Breaking News
Translate

PDP risks losing Anambra

By okey Ndiribe
IF the ward congresses of the Peoples Democratic Party (PDP) in Anambra State which held Monday, September 28 were characterized by violence and confusion as numerous thugs  freely used guns and other paraphernalia of violence to snatch ballot boxes and scare voters, it would not require much imagination to realize that the state congress scheduled for Friday, October 2, would have ended up in a terrible fiasco if the Anambra High Court had not stopped it.
In other words, the party’s flag-bearer in the gubernatorial election holding next February 6 may not emerge.
The current chaos in the process of deciding the party nominee is not altogether surprising. Not even to the party national leadership.

It was in an attempt to forestall the imminent crisis that the National Chairman, Chief Vincent Ogbulafor, summoned a meeting of all the 48 aspirants on Wednesday, September 16, at the party headquarters in Abuja to agree on a consensus candidate. The meeting was a grand failure, as predicted by thoughtful observers. A number of the aspirants have unbelievably huge ego, and are engaged in a war of mutual annihilation.

The situation is far worse than what obtained in the Imo State branch of the PDP in 2006 and 2007 when leading aspirants to the office of governor on the PDP platform resorted to  fight to finish. The leading gladiators were Ifeanyi Ararume, then the senator representing Okigwe; Festus Odimegwu, former chief executive of Nigerian Breweries; Tony Ezenna, the eminently successful chairman of Orange Drugs company; and Charles Ugwu, who just completed a successful tenure as president of the Manufacturers Association of Nigeria.

The result of all this was that the PDP, the ruling party in the state since 1999 when democracy was restored in Nigeria, could not present a gubernatorial candidate in the 2007 general election. Thus, the governorship election became a straight fight between the All Progressives Grand Alliance (APGA) candidate, Martin Agbaso, and his counterpart in the Progressive Party Alliance (PPA), Ikedi Ohakim. “The PDP, said a notable political analyst, “ snatched defeat from the jaws of victory”.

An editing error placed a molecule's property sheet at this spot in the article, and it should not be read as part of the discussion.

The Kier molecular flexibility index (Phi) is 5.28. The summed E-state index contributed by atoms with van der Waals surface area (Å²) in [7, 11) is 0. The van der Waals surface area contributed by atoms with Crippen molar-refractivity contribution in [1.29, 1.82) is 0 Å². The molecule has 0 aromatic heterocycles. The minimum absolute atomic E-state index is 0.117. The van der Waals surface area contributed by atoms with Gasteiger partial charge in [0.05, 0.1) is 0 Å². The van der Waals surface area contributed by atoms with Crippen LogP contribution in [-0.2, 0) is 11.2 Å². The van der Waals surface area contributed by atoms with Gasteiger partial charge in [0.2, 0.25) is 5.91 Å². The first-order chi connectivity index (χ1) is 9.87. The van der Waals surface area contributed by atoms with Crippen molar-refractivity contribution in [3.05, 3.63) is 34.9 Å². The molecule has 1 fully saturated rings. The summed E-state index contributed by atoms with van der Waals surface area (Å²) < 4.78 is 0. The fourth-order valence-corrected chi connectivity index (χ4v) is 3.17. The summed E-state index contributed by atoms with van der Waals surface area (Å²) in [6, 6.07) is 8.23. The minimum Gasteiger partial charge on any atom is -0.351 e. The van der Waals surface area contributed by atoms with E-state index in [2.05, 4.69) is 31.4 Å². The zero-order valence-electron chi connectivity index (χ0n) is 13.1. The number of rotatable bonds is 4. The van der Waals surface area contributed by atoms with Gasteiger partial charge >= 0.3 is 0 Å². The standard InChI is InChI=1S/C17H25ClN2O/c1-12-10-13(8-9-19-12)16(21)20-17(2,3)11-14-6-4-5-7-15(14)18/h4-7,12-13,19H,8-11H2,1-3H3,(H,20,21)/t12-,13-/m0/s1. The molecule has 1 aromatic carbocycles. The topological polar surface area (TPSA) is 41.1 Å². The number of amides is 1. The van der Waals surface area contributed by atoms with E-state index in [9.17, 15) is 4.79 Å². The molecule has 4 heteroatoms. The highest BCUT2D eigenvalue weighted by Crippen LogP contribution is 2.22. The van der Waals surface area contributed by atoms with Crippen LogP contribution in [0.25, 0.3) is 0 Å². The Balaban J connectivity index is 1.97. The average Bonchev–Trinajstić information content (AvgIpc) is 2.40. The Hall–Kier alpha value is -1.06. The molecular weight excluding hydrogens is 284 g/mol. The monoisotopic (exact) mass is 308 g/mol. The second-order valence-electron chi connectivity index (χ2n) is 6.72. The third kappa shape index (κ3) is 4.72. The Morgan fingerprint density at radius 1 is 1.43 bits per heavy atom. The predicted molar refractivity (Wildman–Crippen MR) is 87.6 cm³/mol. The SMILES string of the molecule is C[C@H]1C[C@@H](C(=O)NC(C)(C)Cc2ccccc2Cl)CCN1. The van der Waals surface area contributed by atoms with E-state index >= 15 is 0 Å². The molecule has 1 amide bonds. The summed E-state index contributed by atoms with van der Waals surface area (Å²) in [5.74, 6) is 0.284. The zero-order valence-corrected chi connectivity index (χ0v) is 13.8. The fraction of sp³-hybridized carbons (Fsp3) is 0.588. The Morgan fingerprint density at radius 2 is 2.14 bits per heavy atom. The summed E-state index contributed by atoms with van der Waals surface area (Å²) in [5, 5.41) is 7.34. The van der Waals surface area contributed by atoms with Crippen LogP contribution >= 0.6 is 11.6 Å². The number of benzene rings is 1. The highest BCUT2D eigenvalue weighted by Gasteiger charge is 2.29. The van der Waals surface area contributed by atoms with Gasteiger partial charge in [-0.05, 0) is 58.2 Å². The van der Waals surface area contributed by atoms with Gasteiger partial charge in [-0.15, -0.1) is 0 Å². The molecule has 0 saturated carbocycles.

A repeat of the Imo experience is all but certain to occur in Anambra, where the PDP is in absolute control of the state legislature and the state representatives at the National Assembly. There is too much bad blood and desperation on the part of the aspirants, especially three former and current members of the National Assembly.
But the greater magic is the list of “successful” delegates announced by the Ward Congress Organising committee. Among the “successful” delegates were people who died long ago!

Benue State Governor Gabriel Suswam, who headed the PDP committee on the ward congresses, has told the press that the party is truly in  shambles in the State.The only way the PDP can effectively participate in the February 6 gubernatorial election is for the national leadership to adopt a credible, knowledgeable and non-controversial candidate with name recognition who can stand a fair chance of winning the election.

After the relatively impressive administration of Dr Chris Ngige, the Anambra people certainly cannot settle for controversial and naturally violence-prone desperados.The earlier the party adopts a candidate the better for it. It will need time to heal wounds and embark on a process of reconciliation so that it could move into the election as a cohesive team, rather than as a fragmented, factitious group eager to devour its own.

It is good that Anambra  is in not in short supply of credible candidates for the forthcoming election. Apart from Dr Ngige and Governor Peter Obi who have been nominated by their parties, there are credible candidates like Chief Mike Ejezie of the All Nigerian Peoples Party (ANPP), an articulate economist, accountant and chartered stockbroker.
As things are today, the PDP stands a good chance of losing Anambra . This may be in the country’s interest because it could help prevent Nigeria from becoming practically a one-party state.


Disclaimer

Comments expressed here do not reflect the opinions of vanguard newspapers or any employee thereof.